Reform Map
States and Localities That Have Repealed Fees
Repealed Some Fees
No Reform
Recent Reforms
  • CA AB 199 makes the balance of any court-imposed costs assessed prior to July 1, 2022 unenforceable and uncollectible and vacates any portion of a judgment imposing civil assessments charged by traffic courts
  • Eliminated 17 additional criminal administrative fees and vacated $534 million in outstanding debt (2021).
  • California’s Families Over Fees Act repealed 23 criminal administrative fees and vacated $16 billion in outstanding debt (2020)
  • California ended the assessment of new juvenile fees (2017) and discharged outstanding fees (2020)
  • Ordinance eliminated local criminal administrative fees imposed in San Francisco (2018)
  • San Francisco made all jail phone calls free for incarcerated people and ended commissary markups (2020)
  • San Diego eliminated fees for phone calls and video visits (2021)
  • Colorado eliminated certain juvenile fees, costs, and surcharges (2021).
  • In 2023, Colorado made all communication services in state adult and juvenile facilities free, the law will not be implemented fully until 2025.
  • Connecticut provides free voice communication service to incarcerated persons (2021).
  • Eliminated a wide range of fees, including probation and parole fees, public defense fees, and juvenile system fees. (2022).
  • Eliminated fee for medical/dental copay (2019).
  • The Unified Government of Wyandotte County and Kansas City eliminated a fee of $30 that was previously assessed automatically when an accused person submitted a plea of guilty or no contest. Additionally, the amended ordinance defines a process for an ability to pay hearing, clarifying the options available to individuals without the financial means to pay fines and fees(2023).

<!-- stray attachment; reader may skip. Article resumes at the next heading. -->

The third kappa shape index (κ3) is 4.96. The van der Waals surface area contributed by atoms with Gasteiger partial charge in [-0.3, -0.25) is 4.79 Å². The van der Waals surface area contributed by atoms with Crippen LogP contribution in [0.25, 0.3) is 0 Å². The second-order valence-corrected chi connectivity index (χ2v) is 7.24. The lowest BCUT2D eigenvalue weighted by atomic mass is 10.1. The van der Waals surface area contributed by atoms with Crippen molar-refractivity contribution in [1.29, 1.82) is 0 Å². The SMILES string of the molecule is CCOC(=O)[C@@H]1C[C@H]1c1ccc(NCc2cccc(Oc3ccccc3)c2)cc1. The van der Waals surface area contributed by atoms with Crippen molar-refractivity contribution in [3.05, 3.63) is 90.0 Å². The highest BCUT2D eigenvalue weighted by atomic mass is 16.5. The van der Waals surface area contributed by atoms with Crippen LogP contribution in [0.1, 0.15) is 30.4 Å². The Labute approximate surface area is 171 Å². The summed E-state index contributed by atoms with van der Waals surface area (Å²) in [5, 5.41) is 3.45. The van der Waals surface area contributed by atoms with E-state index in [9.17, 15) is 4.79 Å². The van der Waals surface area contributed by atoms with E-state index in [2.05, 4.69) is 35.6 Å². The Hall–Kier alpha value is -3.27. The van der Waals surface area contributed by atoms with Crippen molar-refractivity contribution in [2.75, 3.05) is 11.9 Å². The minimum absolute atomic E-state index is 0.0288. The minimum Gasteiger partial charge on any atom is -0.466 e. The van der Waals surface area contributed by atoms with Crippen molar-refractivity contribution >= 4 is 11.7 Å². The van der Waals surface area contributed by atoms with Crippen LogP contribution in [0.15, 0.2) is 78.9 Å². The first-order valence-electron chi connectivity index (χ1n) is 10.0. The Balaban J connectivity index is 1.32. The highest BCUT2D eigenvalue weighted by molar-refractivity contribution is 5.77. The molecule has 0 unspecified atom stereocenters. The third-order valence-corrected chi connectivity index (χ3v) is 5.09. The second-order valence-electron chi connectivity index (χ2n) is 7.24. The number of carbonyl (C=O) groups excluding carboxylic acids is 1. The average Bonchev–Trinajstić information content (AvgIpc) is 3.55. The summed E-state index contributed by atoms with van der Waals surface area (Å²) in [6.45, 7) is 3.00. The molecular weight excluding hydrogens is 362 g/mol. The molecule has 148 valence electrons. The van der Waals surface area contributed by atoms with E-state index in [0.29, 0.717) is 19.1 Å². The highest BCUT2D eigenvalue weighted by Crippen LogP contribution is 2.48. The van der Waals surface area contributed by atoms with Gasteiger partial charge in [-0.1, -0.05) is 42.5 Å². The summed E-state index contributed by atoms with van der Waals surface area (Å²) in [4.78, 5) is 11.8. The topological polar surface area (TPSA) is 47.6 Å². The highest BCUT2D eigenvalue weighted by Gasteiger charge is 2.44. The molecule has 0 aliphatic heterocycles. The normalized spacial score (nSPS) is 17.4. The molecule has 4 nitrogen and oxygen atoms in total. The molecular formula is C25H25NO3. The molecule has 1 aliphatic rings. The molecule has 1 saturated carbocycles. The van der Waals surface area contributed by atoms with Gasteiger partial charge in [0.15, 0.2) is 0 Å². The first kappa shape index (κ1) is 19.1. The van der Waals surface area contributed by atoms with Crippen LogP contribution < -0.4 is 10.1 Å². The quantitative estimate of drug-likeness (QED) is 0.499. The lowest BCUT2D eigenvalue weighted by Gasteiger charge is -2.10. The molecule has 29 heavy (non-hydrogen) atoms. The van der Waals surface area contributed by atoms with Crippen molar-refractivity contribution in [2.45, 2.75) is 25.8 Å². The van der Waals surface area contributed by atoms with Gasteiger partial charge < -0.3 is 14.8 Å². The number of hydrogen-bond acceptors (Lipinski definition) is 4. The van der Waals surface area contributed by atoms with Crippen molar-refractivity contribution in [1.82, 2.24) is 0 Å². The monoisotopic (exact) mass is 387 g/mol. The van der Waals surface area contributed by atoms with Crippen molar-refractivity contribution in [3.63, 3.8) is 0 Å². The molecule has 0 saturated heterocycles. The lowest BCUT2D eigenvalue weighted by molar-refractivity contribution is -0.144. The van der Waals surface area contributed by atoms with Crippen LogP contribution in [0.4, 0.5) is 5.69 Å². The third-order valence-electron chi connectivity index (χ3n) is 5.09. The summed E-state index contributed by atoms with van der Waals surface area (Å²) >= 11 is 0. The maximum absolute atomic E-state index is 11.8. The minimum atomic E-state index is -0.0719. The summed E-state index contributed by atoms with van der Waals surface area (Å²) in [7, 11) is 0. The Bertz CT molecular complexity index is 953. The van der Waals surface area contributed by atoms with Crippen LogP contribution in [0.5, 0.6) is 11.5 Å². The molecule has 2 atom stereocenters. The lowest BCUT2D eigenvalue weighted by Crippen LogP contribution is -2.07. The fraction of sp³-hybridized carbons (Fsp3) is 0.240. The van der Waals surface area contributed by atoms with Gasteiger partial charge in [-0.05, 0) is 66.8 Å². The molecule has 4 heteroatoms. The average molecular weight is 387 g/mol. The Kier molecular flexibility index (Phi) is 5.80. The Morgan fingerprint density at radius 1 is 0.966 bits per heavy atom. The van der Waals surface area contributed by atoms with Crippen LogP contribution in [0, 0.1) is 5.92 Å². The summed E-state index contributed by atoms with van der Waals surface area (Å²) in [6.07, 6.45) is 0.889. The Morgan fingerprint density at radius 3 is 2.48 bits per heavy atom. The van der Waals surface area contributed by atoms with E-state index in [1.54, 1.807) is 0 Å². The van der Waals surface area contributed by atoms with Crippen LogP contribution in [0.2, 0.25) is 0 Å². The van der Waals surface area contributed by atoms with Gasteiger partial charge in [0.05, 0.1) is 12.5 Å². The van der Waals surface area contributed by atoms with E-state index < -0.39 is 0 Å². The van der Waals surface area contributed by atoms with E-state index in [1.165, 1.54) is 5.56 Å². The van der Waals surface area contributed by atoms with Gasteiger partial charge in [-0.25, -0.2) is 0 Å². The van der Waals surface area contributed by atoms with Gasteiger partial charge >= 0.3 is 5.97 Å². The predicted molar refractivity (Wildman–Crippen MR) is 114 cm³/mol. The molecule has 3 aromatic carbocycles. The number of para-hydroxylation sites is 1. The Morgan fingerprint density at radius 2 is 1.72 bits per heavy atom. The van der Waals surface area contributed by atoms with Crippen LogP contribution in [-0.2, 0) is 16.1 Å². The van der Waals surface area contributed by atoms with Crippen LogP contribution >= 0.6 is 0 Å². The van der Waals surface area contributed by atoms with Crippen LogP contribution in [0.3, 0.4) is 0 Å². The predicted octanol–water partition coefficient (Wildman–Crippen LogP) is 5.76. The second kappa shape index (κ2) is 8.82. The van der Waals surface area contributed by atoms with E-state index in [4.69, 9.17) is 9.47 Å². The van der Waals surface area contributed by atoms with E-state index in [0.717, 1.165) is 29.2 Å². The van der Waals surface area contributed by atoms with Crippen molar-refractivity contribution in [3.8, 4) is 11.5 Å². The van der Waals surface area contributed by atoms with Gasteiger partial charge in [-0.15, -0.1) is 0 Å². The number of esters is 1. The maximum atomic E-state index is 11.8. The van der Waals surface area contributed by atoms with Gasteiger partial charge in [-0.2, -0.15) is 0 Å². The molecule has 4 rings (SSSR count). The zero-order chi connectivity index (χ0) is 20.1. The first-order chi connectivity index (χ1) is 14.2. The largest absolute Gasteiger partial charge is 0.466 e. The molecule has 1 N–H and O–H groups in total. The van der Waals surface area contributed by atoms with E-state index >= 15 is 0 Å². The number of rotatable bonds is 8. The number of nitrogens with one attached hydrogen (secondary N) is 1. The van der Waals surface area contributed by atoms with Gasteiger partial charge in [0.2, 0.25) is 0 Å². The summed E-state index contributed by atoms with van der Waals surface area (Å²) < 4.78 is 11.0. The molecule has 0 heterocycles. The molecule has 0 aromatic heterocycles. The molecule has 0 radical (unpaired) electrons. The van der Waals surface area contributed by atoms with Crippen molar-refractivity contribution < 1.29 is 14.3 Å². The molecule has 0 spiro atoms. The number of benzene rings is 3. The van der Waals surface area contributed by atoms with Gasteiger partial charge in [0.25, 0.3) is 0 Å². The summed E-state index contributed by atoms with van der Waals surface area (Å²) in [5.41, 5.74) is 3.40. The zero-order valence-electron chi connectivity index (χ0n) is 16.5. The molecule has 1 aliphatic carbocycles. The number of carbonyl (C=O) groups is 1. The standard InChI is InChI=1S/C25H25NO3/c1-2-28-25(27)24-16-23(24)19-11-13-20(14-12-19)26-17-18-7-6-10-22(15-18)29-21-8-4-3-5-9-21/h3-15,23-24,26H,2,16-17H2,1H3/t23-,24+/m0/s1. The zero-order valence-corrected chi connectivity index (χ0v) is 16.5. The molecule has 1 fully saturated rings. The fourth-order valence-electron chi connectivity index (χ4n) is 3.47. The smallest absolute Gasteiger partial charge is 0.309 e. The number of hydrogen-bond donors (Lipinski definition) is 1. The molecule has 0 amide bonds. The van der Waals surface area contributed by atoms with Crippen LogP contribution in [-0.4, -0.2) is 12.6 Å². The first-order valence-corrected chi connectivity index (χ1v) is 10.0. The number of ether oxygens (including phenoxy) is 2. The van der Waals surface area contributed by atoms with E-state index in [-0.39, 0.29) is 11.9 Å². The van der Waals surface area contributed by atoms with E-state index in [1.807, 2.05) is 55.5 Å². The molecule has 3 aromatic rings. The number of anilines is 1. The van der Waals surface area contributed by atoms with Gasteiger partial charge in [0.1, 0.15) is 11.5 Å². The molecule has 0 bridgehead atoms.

• Louisiana eliminated all juvenile fees (2021).
    • Eliminated expungement processing fees for persons determined to be factually innocent or granted a pardon (2022).
    • Orleans Parish Juvenile Court issued an order abolishing court fees for juveniles (2018).
    • Maryland eliminated the authority of courts to impose civil fines and court costs against a juvenile (2020)
    • Eliminated the county jail reimbursement fee (2022)
    • Baltimore County eliminated pretrial supervision fees (2021).
    • Gov. Charlie Baker’s $48.5 billion budget plan includes the elimination of probation and parole fees (2022).
    • Michigan ended driver responsibility fees and vacated associated debt (2018).
    • Washtenaw County Jail Sheriff forgave the debt of people incarcerated in the Washtenaw County Jail (2021).
    • A new bill introduced in the House would end phone calls fees in state prisons and county jails — and require that a minimum number of phones are available at prisons, jails and juvenile facilities (PENDING LEGISLATION- 2022).
    • Ramsey County eliminated 11 fees levied against people in jail and on probation (2020).
    • Minnesota Governor Tim Walz signed SF 2909, the Judiciary and Public Safety budget bill, which includes language that makes calls free for people incarcerated in state prisons.